Christmas tree shortage stems from 2008, Cape Fear region should be okay

Christmas tree shortage stems from 2008, Cape Fear region should be okay
There is a Christmas tree shortage across the nation this year, caused mostly by the great recession in 2008. That year, Christmas tree farmers planted fewer seedlings. (Source: WECT)

WILMINGTON, N.C. (WECT) - Friday marked the official start to Christmas season, and while many spent the day shopping for gifts it was also one of the biggest shopping days for a hallmark of the season - Christmas trees.

There is a Christmas tree shortage across the nation this year, caused mostly by the great recession in 2008. That year, Christmas tree farmers planted fewer seedlings.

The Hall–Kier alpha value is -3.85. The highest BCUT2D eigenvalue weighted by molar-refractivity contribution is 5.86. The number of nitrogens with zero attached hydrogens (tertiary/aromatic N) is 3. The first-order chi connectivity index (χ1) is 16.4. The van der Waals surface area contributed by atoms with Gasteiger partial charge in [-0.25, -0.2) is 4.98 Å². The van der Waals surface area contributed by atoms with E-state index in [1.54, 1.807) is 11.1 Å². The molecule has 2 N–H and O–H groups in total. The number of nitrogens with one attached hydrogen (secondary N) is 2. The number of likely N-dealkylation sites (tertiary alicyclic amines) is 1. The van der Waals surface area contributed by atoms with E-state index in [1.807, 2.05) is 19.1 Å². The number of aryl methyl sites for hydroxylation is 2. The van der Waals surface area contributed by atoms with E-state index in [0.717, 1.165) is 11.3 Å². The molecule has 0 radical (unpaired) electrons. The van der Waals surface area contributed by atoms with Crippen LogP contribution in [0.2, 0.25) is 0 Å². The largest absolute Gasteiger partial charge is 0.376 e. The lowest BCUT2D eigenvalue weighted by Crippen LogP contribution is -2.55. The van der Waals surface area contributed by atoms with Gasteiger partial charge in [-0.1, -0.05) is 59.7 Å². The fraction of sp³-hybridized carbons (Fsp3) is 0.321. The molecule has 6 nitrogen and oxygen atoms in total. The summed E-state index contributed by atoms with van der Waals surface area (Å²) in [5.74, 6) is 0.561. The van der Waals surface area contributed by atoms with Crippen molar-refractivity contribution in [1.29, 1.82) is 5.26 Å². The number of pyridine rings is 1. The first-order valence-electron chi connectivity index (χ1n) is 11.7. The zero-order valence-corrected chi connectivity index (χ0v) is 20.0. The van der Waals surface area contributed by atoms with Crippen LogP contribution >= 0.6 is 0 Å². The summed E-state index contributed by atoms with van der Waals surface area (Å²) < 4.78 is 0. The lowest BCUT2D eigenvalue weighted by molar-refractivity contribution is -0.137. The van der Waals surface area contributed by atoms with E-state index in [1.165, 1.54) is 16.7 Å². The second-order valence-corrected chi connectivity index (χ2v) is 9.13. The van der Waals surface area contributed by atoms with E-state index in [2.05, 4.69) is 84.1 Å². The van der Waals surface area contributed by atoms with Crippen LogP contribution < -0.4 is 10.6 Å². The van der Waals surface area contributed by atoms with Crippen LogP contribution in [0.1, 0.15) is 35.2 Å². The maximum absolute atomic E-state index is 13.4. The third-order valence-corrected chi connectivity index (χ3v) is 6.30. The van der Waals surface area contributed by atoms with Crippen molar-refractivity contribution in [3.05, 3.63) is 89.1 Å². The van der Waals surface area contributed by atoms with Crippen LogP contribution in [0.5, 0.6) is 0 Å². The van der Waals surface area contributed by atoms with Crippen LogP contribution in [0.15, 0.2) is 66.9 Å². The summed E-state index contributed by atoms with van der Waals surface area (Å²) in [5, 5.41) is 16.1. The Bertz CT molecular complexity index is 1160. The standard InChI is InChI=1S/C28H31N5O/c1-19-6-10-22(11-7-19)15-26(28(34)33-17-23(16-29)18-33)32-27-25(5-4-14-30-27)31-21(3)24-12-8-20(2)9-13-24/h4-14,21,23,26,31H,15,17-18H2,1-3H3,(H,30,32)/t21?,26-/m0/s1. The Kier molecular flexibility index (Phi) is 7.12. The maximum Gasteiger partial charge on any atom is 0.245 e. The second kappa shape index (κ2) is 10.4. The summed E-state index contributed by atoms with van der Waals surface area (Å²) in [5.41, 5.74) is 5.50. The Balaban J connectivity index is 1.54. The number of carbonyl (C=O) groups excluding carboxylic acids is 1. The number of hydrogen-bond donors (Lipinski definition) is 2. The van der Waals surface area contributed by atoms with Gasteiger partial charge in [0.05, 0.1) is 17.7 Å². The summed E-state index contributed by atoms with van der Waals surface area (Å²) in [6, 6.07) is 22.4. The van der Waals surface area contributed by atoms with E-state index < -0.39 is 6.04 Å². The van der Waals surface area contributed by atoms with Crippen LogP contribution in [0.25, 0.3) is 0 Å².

It takes about ten years for a tree to grow to its full size, so we're just now feeling the effects.

Farmers say droughts on the west coast and too much rain in the Midwest has also added to the shortage.

The manager at Barr Evergreens Christmas Tree lot on Shipyard, however, said people in Cape Fear region shouldn't really be impacted by the shortage.

"The trees are tight. There is a small shortage going on. It will be this year and next year but it's getting itself worked out as far as in the Wilmington area, we have plenty of supply here," said manager Brad Jordan.

North Carolina and Oregon are the two largest producers of Christmas trees in the US.

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